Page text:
MILWAUKEE - Are public records truly public if the public can’t afford them?
That’s the question Waukesha School District parents are asking after filing a series of open records requests; they say the responses gave them sticker shock.
"The first thought that comes to your mind is, ‘That’s outrageous,’" David Wadd, whose daughter is a high school freshman in the district, said. "I mean this is public data, this is data about the performance of our children."
Open records advocates say the situation highlights long-standing issues with Wisconsin’s public records law; municipalities argue the charges are necessary.
The request that started it all
In the fall, Waukesha parent Rebecca Flaherty filed an open records request with the district. She asked for a variety of student performance data, including hours of absences, percentage of students failing at least one class, percentage of students that have dropped out, average GPA, class drops, and quarantine information.
Other parents, like David Wadd and Stacy Keene, knew about the request and were eagerly awaiting the results.
"It was really sort of a result of watching my daughter increasingly struggle with grades, anxiety," Wadd said. "Why aren’t these things being discussed? Why aren’t we hearing about how kids are actually doing in the classroom?"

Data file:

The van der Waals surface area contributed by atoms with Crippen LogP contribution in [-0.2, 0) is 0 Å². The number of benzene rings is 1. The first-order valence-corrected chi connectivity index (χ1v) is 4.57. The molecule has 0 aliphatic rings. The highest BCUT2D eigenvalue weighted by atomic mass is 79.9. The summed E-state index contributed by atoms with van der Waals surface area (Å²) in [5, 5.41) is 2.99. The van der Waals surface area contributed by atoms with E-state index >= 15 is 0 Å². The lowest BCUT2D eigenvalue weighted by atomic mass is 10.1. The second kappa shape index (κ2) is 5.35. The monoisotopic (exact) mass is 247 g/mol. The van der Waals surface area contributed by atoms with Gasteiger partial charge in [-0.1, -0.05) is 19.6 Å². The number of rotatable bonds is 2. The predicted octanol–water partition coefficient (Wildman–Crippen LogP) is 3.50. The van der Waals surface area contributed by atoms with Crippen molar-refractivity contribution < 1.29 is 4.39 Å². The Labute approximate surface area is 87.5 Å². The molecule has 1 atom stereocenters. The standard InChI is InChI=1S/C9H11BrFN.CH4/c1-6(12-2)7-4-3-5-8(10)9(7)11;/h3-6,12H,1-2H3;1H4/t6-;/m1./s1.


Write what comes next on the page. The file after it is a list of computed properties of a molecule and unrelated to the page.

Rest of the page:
"No one seemed to be asking the question," Keene said. "So we asked the question."
"And then on Christmas Eve, a nice little present from the district, which was, ‘We have your data and it’s going to cost you $500 in order to get it,’" Wadd said.
The district’s response letter, dated December 8, said it would cost 16 hours to locate the data at $33.19 per hour, with a total cost of $531.04.
"I had no idea they could charge that sum of money," Wadd said. "I mean what parent can shell out $500 to get data about things that the district should know and should be able to tell you instantaneously when you ask?"
Wisconsin law says the government can charge a requester for locating a record if the cost is $50 or more.
This charge does not include postage or paper copies; it is the cost of simply finding the record.
A review of the laws throughout the country reveals at least 30 states allow similar charges; some additional states allow a more limited collection of location fees, while at least 14 others do not allow for the charge.
"Ideally, we wouldn’t have location fees," Pines Bach attorney Christa Westerberg said. Westerberg is also co-vice president of the Wisconsin Freedom of Information Council.
Wisconsin public agencies are permitted to require prepayment in many cases before requesters can receive the records.